- P. C. Alexander, E. Morris, A. Tracy, and A. Frye, “Stages of change and the group treatment of batterers: a randomized clinical trial,” Violence and Victims, vol. 25, no. 5, pp. 571–587, 2010.
- L. F. Mbilinyi, C. Neighbors, D. D. Walker et al., “A telephone intervention for substance-using adult male perpetrators of intimate partner violence,” Research on Social Work Practice, vol. 21, no. 1, pp. 43–56, 2011.
- P. H. Musser, J. N. Semiatin, C. T. Taft, and C. M. Murphy, “Motivational interviewing as a pregroup intervention for partner-violent men,” Violence and Victims, vol. 23, no. 5, pp. 539–557, 2008.
- K. Scott, C. King, H. McGinn, and N. Hosseini, “Effects of motivational enhancement on immediate outcomes of batterer intervention,” Journal of Family Violence, vol. 26, no. 2, pp. 139–149, 2011.
- S. M. Stith, D. B. Smith, C. E. Penn, D. B. Ward, and D. Tritt, “Intimate partner physical abuse perpetration and victimization risk factors: a meta-analytic review,” Aggression and Violent Behavior, vol. 10, no. 1, pp. 65–98, 2004.
- E. M. Woodin and K. D. O'Leary, “A brief motivational intervention for physically aggressive dating couples,” Prevention Science, vol. 11, no. 4, pp. 371–383, 2010.
- M. Straus, “Women's violence toward men is a serious social problem,” in Current Controversies on Family Violence, D. Loseke, R. Gelles, and M. Cavanaugh, Eds., pp. 55–77, Sage Publications, Thousand Oaks, Calif, USA, 2005.
- J. A. Schumacher and K. E. Leonard, “Husbands' and wives' marital adjustment, verbal aggression, and physical aggression as longitudinal predictors of physical aggression in early marriage,” Journal of Consulting and Clinical Psychology, vol. 73, no. 1, pp. 28–37, 2005.
- L. Dowd and P. A. Leisring, “A framework for treating partner aggressive women,” Violence & Victims, vol. 23, no. 2, pp. 249–263, 2008.
- Centers for Disease Control and Prevention (CDC) and National Center for Health Statistics, Rates of Discharges from Short-Stay Hospitals, by Age and First-Listed Diagnosis: United States, 2010, Centers for Disease Control and Prevention (CDC), National Center for Health Statistics, Hyattsville, Md, USA, 2013.
- National Center for Health Statistics and Centers for Disease Control and Prevention, National Hospital Ambulatory Medical Care Survey: 2010 Emergency Department Summary Tables, National Center for Health Statistics and Centers for Disease Control and Prevention, 2013.
- US Census Bureau, “Profile of general population and housing characteristics: 2010 demographic profile data, United States,” 2012, http://factfinder.census.gov/faces/tableservices/jsf/pages/productview.xhtml?src=bkmk.
- U.S. Census Bureau, Poverty Status in the Past 12 Months: 2010 American Community Survey 1-Year Estimates, U.S. Census Bureau, 2012, http://factfinder2.census.gov/faces/tableservices/jsf/pages/productview.xhtml?pid=ACS_10_1YR_S1701&prodType=table.
- Federal Bureau of Investigation, Crime in the United States: number of crimes per 100,000 inhabitants, 2010, http://www.dartmouthatlas.org/data/table.aspx?loc=184&loct=3&ind=135.
- Dartmouth Atlas of Health Care, “Acute care hospital beds per 1,000 residents,” 2014, http://www.dartmouthatlas.org/data/table.aspx?ind=135&tf=8&ch=&loc=&loct=3&fmt=160.
- Dartmouth Atlas of Health Care, Acute Care Hospital Beds Per 1,000 Residents (2006, Hospital Referral Region), Dartmouth Atlas of Health Care, 2014.
- C. L. Kothari and K. V. Rhodes, “Missed opportunities: emergency department visits by police-identified victims of intimate partner violence,” Annals of Emergency Medicine, vol. 47, no. 2, pp. 190–199, 2006.
- M. P. Koss, “The impact of crime victimization on women's medical use,” Journal of Women's Health, vol. 2, no. 1, pp. 67–72, 1993.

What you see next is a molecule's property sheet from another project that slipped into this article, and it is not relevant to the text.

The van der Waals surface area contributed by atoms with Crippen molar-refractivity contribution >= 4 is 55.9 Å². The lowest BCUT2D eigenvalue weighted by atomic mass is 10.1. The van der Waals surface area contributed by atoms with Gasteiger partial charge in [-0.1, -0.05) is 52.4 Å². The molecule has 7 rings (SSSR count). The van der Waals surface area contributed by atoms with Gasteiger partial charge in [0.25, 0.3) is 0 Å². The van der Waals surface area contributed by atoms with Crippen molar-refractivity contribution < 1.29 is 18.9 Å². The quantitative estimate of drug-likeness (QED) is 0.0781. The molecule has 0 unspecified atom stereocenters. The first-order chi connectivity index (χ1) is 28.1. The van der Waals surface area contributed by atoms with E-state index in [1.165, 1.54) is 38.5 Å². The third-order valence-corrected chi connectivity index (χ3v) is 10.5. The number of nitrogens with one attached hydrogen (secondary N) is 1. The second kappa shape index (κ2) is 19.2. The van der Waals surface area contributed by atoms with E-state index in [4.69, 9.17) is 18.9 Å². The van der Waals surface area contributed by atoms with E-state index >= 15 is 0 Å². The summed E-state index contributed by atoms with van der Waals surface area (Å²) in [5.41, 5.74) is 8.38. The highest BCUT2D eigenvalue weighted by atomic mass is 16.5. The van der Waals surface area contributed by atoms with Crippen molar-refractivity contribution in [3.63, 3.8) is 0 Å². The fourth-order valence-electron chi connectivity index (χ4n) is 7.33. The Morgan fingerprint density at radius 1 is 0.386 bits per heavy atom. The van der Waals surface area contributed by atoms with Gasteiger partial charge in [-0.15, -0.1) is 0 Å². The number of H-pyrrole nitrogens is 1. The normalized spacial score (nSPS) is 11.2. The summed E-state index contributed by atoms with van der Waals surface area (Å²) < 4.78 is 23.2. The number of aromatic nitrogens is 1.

- Y. C. Ulrich, K. C. Cain, N. K. Sugg, F. P. Rivara, D. M. Rubanowice, and R. S. Thompson, “Medical care utilization patterns in women with diagnosed domestic violence,” American Journal of Preventive Medicine, vol. 24, no. 1, pp. 9–15, 2003.
- R. MacMillan and C. Kruttschnitt, “Patterns of violence against women: risk factors and consequences,” NCJ 208346, US Department of Justice, National Institute of Justice, Washington, DC, USA, 2005.
- M. S. Straus, S. L. Hamby, S. Boney-McCoy, and D. B. Sugarman, “The revised conflict tactics scales (CTS2),” Journal of Family Issues, vol. 17, no. 3, pp. 283–316, 1996.
- D. J. Whitaker, T. Haileyesus, M. Swahn, and L. S. Saltzman, “Differences in frequency of violence and reported injury between relationships with reciprocal and nonreciprocal intimate partner violence,” American Journal of Public Health, vol. 97, no. 5, pp. 941–947, 2007.
- A. R. Klein, “Practical implications of current domestic violence research: for law enforcement, prosecutors and judges,” NCJ 225722, Department of Justice, National Institute of Justice, Washington, DC, USA, 2009.
- H. D. Nelson, C. Bougatsos, and I. Blazina, “Screening women for intimate partner violence: a systematic review to update the U.S. Preventive Services Task Force recommendation,” Annals of Internal Medicine, vol. 156, no. 11, pp. 796–808, 2012.
- J. W. Davis, S. N. Parks, K. L. Kaups, L. D. Bennink, and J. F. Bilello, “Victims of domestic violence on the trauma service: unrecognized and underreported,” Journal of Trauma—Injury, Infection & Critical Care, vol. 54, no. 2, pp. 352–355, 2003.
- P. Gendreau, T. Little, and C. Goggin, “A meta-analysis of the predictors of adult offender recidivism: what works!,” Criminology, vol. 34, no. 4, pp. 575–607, 1996.
- A. Holtzworth-Munroe, “A typology of men who are violent toward their female partners: making sense of the heterogeneity in husband violence,” Current Directions in Psychological Science, vol. 9, no. 4, pp. 140–143, 2000.
- V. Wu, H. Huff, and M. Bhandari, “Pattern of physical injury associated with intimate partner violence in women presenting to the emergency department: a systematic review and meta-analysis,” Trauma, Violence, & Abuse, vol. 11, no. 2, pp. 71–82, 2010.
- C. A. Gallagher, “Injury recurrence among untreated and medically treated victims of violence in the USA,” Social Science and Medicine, vol. 60, no. 3, pp. 627–635, 2005.
- D. M. Melnick, R. F. Maio, F. C. Blow et al., “Prevalence of domestic violence and associated factors among women on a trauma service,” Journal of Trauma, vol. 53, no. 1, pp. 33–37, 2002.
- S. Catalano, Intimate Partner Violence in the United States, US Department of Justice, Bureau of Justice Statistics, Washington, DC, USA, 2007.
Copyright © 2015 Catherine L. Kothari et al. This is an open access article distributed under the Creative Commons Attribution License, which permits unrestricted use, distribution, and reproduction in any medium, provided the original work is properly cited.